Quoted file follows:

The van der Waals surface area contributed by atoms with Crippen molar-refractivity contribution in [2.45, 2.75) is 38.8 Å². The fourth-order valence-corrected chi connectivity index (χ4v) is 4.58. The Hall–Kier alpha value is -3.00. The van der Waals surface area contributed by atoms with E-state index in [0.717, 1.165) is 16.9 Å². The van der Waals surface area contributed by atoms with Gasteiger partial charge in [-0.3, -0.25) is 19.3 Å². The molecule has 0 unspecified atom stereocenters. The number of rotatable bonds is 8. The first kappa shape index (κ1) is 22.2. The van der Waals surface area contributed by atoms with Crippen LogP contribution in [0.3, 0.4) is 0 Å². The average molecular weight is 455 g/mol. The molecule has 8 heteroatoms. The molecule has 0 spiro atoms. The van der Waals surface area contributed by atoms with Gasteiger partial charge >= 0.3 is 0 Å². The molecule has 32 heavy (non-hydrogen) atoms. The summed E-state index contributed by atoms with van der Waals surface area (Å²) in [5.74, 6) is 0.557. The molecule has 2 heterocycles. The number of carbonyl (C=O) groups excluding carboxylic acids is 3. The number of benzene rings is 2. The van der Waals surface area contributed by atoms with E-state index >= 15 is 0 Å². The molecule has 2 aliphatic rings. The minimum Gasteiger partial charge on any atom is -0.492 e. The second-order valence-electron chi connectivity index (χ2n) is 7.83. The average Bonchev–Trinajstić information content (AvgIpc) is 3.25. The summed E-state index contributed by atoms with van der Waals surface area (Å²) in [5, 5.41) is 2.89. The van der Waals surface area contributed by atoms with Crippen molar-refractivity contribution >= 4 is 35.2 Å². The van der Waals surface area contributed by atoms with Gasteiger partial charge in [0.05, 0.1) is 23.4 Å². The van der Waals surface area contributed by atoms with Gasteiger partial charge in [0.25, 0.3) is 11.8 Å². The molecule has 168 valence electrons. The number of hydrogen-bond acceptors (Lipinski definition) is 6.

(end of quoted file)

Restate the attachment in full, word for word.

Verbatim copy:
The van der Waals surface area contributed by atoms with Crippen molar-refractivity contribution in [2.45, 2.75) is 38.8 Å². The fourth-order valence-corrected chi connectivity index (χ4v) is 4.58. The Hall–Kier alpha value is -3.00. The van der Waals surface area contributed by atoms with E-state index in [0.717, 1.165) is 16.9 Å². The van der Waals surface area contributed by atoms with Gasteiger partial charge in [-0.3, -0.25) is 19.3 Å². The molecule has 0 unspecified atom stereocenters. The number of rotatable bonds is 8. The first kappa shape index (κ1) is 22.2. The van der Waals surface area contributed by atoms with Crippen LogP contribution in [0.3, 0.4) is 0 Å². The average molecular weight is 455 g/mol. The molecule has 8 heteroatoms. The molecule has 0 spiro atoms. The van der Waals surface area contributed by atoms with Gasteiger partial charge >= 0.3 is 0 Å². The molecule has 32 heavy (non-hydrogen) atoms. The summed E-state index contributed by atoms with van der Waals surface area (Å²) in [5.74, 6) is 0.557. The molecule has 2 heterocycles. The number of carbonyl (C=O) groups excluding carboxylic acids is 3. The number of benzene rings is 2. The van der Waals surface area contributed by atoms with E-state index >= 15 is 0 Å². The molecule has 2 aliphatic rings. The minimum Gasteiger partial charge on any atom is -0.492 e. The second-order valence-electron chi connectivity index (χ2n) is 7.83. The average Bonchev–Trinajstić information content (AvgIpc) is 3.25. The summed E-state index contributed by atoms with van der Waals surface area (Å²) in [5, 5.41) is 2.89. The van der Waals surface area contributed by atoms with Crippen molar-refractivity contribution >= 4 is 35.2 Å². The van der Waals surface area contributed by atoms with Gasteiger partial charge in [0.05, 0.1) is 23.4 Å². The van der Waals surface area contributed by atoms with Gasteiger partial charge in [0.25, 0.3) is 11.8 Å². The molecule has 168 valence electrons. The number of hydrogen-bond acceptors (Lipinski definition) is 6.